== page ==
By Dorothy Tucker and Michele Youngerman

CHICAGO (CBS) — With cases of COVID-19 spiking again in several states, a lot of people want to know if they could be immune to the coronavirus, so they are paying for antibody tests. Hundreds of these have hit the market in just months. But are they accurate?

CBS 2 Investigator Dorothy Tucker put these tests to the test, looking for answers for people like Mark Thomas.

“Severe chest pain, nausea, headache,” Thomas said as he described some of the symptoms, which are similar to COVID-19. “Sometimes chills at night.”

He and his wife got sick In February, after a trip where they gathered with a hundred people at the AME Church in Montgomery, Alabama. After a few days the symptoms went away, but the nagging question did not. They want to know if they had the virus.

“We don’t know,” said Thomas. “So we wanted to test it to make sure and rule out that we had COVID.”

Since they had not taken a nasal swab test for the virus, they decided to get an antibody test. They hoped it would tell them they were immune to the virus and protected from reinfection.

RELATED: What Are Antibody Tests And What Do They Mean For The Coronavirus Pandemic?

“I wanted a sense of relief so we would know how to proceed with our lives,” said Thomas. “The results were negative, that I had no presence of COVID-19 and I did not have the antibody.”

He was surprised.

“Very surprised,” he said. “I thought for a fact that I had COVID-19. Absolutely. So I am still very skeptical of this test.”

Thomas is among those who have raised questions about the accuracy of antibody tests, which is why CBS 2 decided to put these tests to the test. There have been some 250 tests on the market. Only 22 have been given Emergency Use Authorization by the U.S. Food and Drug Administration. We chose three based on costs and how long it would take to deliver results. Investigative Producer Michele Youngerman led our investigation. She had some of the symptoms of COVID-19.

“I was sick about the middle of March,” said Youngerman. “I had headache, fever, and loss of smell.”

She first tested the Vibrant test. This was on May 19th, at InOut Labs in Morton Grove. It cost $225. The result was negative for a recent infection. Negative for an older infection. No antibodies.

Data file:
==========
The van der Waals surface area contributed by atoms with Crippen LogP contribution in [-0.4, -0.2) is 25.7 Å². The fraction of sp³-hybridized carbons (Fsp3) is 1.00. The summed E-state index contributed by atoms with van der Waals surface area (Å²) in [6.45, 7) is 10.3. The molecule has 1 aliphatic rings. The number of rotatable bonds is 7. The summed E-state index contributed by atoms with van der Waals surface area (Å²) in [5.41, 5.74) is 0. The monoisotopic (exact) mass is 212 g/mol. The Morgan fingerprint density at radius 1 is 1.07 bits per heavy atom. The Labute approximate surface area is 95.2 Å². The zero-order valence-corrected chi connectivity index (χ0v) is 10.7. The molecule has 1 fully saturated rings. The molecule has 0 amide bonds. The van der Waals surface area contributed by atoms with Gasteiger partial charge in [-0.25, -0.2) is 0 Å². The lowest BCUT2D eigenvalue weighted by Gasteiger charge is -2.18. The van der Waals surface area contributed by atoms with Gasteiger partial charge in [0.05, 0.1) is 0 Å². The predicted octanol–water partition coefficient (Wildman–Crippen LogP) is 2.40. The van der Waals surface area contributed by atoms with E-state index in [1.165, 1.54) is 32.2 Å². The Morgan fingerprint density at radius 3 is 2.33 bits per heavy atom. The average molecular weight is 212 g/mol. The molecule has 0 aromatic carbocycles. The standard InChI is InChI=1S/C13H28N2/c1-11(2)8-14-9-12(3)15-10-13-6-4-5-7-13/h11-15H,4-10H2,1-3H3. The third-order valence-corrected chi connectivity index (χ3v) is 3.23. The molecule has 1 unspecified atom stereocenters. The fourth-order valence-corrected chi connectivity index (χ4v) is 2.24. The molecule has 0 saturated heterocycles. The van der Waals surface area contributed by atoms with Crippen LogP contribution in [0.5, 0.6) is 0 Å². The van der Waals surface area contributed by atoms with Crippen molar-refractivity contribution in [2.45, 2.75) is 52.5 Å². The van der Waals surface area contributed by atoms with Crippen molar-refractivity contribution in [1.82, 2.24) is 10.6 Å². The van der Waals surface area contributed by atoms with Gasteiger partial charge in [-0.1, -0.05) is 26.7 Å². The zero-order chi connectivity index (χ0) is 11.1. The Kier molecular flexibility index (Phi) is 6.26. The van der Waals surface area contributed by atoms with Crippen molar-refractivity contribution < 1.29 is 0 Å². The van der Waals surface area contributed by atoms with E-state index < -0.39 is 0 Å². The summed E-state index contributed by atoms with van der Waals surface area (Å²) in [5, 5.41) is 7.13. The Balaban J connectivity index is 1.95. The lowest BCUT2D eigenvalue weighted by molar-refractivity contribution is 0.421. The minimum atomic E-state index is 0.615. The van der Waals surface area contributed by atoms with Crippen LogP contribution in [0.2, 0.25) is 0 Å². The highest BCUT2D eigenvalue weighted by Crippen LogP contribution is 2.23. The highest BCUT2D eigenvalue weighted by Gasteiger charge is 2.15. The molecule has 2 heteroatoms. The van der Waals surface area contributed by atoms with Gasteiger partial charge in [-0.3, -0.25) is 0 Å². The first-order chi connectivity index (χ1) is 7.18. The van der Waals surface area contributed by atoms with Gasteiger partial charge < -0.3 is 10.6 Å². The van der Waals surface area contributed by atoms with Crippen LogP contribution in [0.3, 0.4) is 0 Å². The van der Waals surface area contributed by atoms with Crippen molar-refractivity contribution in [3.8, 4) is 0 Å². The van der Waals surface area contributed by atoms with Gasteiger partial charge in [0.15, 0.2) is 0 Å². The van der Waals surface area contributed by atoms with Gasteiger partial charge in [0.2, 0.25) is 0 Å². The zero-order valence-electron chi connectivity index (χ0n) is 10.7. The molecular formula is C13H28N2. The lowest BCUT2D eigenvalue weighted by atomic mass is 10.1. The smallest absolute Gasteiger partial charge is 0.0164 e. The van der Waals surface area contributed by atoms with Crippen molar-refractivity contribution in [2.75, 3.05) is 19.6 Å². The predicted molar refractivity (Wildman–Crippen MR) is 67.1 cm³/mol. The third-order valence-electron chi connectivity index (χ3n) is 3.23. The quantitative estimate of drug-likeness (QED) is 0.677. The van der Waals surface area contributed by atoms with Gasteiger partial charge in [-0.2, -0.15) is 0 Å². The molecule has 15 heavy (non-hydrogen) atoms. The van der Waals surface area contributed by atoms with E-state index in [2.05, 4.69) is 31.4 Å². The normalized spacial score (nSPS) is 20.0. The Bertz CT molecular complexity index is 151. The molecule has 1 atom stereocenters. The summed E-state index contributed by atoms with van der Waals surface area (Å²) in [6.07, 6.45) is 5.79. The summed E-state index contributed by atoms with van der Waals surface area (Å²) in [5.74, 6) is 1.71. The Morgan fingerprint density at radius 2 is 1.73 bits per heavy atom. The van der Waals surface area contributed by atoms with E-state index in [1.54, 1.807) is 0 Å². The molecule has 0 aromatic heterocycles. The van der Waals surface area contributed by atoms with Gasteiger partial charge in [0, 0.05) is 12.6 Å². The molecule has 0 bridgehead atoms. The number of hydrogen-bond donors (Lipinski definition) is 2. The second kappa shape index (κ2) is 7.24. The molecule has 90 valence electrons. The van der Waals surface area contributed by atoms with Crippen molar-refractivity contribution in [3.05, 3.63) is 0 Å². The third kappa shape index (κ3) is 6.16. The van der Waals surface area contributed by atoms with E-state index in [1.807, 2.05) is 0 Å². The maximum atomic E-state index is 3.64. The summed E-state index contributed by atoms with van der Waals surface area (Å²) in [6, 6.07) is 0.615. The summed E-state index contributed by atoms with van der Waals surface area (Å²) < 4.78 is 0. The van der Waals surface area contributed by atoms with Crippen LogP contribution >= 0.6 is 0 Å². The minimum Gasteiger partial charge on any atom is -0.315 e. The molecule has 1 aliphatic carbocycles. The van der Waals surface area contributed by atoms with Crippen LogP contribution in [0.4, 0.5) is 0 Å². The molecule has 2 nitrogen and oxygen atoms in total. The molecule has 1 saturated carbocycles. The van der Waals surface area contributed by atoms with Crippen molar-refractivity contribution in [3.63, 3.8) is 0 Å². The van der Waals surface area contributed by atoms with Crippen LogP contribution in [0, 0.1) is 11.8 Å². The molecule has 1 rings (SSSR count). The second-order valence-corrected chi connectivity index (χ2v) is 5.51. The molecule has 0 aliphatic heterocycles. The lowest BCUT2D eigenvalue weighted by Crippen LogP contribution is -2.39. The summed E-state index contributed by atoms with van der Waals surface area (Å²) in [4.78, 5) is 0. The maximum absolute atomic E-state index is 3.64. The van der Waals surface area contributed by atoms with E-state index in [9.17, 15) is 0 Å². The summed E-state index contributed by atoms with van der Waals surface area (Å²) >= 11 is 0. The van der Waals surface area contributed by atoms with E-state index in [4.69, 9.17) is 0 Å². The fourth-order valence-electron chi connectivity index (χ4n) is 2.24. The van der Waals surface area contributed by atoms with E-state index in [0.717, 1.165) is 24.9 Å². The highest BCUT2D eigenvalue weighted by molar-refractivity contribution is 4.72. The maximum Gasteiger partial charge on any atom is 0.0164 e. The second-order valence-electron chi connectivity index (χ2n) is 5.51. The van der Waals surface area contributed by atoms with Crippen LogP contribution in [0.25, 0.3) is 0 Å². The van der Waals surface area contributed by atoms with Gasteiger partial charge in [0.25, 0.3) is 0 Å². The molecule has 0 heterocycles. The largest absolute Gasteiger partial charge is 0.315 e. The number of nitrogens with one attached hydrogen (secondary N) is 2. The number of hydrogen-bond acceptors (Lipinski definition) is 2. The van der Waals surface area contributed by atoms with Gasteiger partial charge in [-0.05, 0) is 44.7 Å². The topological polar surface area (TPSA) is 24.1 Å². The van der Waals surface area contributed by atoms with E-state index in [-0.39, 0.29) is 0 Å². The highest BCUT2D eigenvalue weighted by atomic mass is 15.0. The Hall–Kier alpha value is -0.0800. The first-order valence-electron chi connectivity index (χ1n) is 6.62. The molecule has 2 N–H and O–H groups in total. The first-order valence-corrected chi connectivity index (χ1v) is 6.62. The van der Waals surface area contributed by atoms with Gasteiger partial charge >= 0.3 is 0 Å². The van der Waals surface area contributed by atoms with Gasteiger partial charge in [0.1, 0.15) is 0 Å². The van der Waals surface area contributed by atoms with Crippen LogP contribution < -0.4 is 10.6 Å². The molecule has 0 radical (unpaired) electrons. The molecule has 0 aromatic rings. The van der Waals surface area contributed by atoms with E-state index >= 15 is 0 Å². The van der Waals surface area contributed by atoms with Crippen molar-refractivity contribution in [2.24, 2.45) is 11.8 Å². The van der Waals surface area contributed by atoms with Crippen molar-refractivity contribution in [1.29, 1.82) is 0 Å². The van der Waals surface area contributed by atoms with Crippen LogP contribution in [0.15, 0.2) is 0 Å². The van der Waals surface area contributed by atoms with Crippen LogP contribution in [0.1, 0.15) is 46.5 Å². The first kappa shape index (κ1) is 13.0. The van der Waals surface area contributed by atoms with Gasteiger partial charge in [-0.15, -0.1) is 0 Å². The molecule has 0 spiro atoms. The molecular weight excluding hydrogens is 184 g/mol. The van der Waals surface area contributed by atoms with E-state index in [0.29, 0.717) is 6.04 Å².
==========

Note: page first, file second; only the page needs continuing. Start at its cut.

A week later, at ARCpoint Labs in Schaumburg, we tested the Rapid Hangzhou Biotest Biotech antibody test costing $75. Unlike the other tests, this was a finger prick blood draw. The result was positive for a recent infection. Negative for an older one. And positive for antibodies.

Remember, just a week before, Youngerman had tested negative for everything.

“Could I have caught COVID in that one-week period?” said Youngerman.

To make sure she had not caught the infection, that same day Youngerman went to a drive through testing site and took a throat swab. She was not infected.

The third test was done at Northwestern on June 15th. Insurance covered this Abbott Architect test. The result was negative for a recent infection. Positive for an older one, and positive for antibodies.

RELATED: FDA Commissioner Talks About Abbott Labs Rapid Test Issue | Abbott Labs Warns Of Possible False Negative From Rapid Tests For Coronavirus

So the results were mixed. We showed them to Dr. Philip Norris, an infectious disease expert from San Francisco, California.

“We have to take each of these results with some precaution,” said Norris.

Especially the two positives, he says. The Abbott test was the only one that revealed the level of antibodies in the blood. In Youngerman’s case the levels were low, and combined with the prior negative test, it led Norris to conclude this about the Abbott test, “I think most likely that’s a false positive.”

Norris also questioned the results of the Rapid Hangzhou Biotest Biotech test.

“The trouble with rapid tests is they tend to have higher background, so you’re more likely to get a false positive,” said Norris.

That means the test can pick up antibodies from another coronavirus, like the common cold.

That leaves the Vibrant test, which was negative, and questions about whether that was it correct.

“Well you’re asking me, was Michele infected or not,” said Norris. “And the answer is – maybe.”

Maybe is not the answer anyone wants when they spend all that money.

“I do think it is buyer beware,” said Norris.

Congressman Raja Krishnamoorthi agrees with Norris.

“The vast majority are junk tests,” said Krishnamoorthi.

To say he has an issue with COVID-19 antibody tests is an understatement. He heads a Congressional subcommittee that investigated antibody tests.

RELATED: Rep. Raja Krishnamoorthi Shares Warning About Fraudulent Antibody Tests, What Is Known So Far About COVID-19 Antibodies

“The FDA allowed a wild west to flourish where bad actors and bad tests were flooding the market,” he said.  “Dozens of them have been pulled from the market.”